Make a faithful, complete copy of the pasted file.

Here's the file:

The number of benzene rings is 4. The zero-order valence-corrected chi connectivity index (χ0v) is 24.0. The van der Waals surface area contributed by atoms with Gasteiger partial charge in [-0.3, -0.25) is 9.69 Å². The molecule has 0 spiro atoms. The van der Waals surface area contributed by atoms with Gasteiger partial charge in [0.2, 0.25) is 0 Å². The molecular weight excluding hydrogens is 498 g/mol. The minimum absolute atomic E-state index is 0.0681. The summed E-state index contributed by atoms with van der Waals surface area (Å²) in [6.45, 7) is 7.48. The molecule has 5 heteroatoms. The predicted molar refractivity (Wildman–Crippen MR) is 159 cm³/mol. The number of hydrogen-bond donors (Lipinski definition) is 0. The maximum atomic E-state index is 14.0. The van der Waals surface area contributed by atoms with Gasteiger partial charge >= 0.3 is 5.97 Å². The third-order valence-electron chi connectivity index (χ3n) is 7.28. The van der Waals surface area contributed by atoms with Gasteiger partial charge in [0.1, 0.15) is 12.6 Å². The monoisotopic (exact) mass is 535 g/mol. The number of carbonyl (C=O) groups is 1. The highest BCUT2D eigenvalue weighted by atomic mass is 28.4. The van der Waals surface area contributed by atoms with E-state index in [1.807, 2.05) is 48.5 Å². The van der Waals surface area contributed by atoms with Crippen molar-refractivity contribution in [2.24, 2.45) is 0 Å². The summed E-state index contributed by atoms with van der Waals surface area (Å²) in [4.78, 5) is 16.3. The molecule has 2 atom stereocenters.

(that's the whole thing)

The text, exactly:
The number of benzene rings is 4. The zero-order valence-corrected chi connectivity index (χ0v) is 24.0. The van der Waals surface area contributed by atoms with Gasteiger partial charge in [-0.3, -0.25) is 9.69 Å². The molecule has 0 spiro atoms. The van der Waals surface area contributed by atoms with Gasteiger partial charge in [0.2, 0.25) is 0 Å². The molecular weight excluding hydrogens is 498 g/mol. The minimum absolute atomic E-state index is 0.0681. The summed E-state index contributed by atoms with van der Waals surface area (Å²) in [6.45, 7) is 7.48. The molecule has 5 heteroatoms. The predicted molar refractivity (Wildman–Crippen MR) is 159 cm³/mol. The number of hydrogen-bond donors (Lipinski definition) is 0. The maximum atomic E-state index is 14.0. The van der Waals surface area contributed by atoms with Gasteiger partial charge >= 0.3 is 5.97 Å². The third-order valence-electron chi connectivity index (χ3n) is 7.28. The van der Waals surface area contributed by atoms with Gasteiger partial charge in [0.1, 0.15) is 12.6 Å². The monoisotopic (exact) mass is 535 g/mol. The number of carbonyl (C=O) groups is 1. The highest BCUT2D eigenvalue weighted by atomic mass is 28.4. The van der Waals surface area contributed by atoms with E-state index in [1.807, 2.05) is 48.5 Å². The van der Waals surface area contributed by atoms with Crippen molar-refractivity contribution in [2.24, 2.45) is 0 Å². The summed E-state index contributed by atoms with van der Waals surface area (Å²) in [4.78, 5) is 16.3. The molecule has 2 atom stereocenters.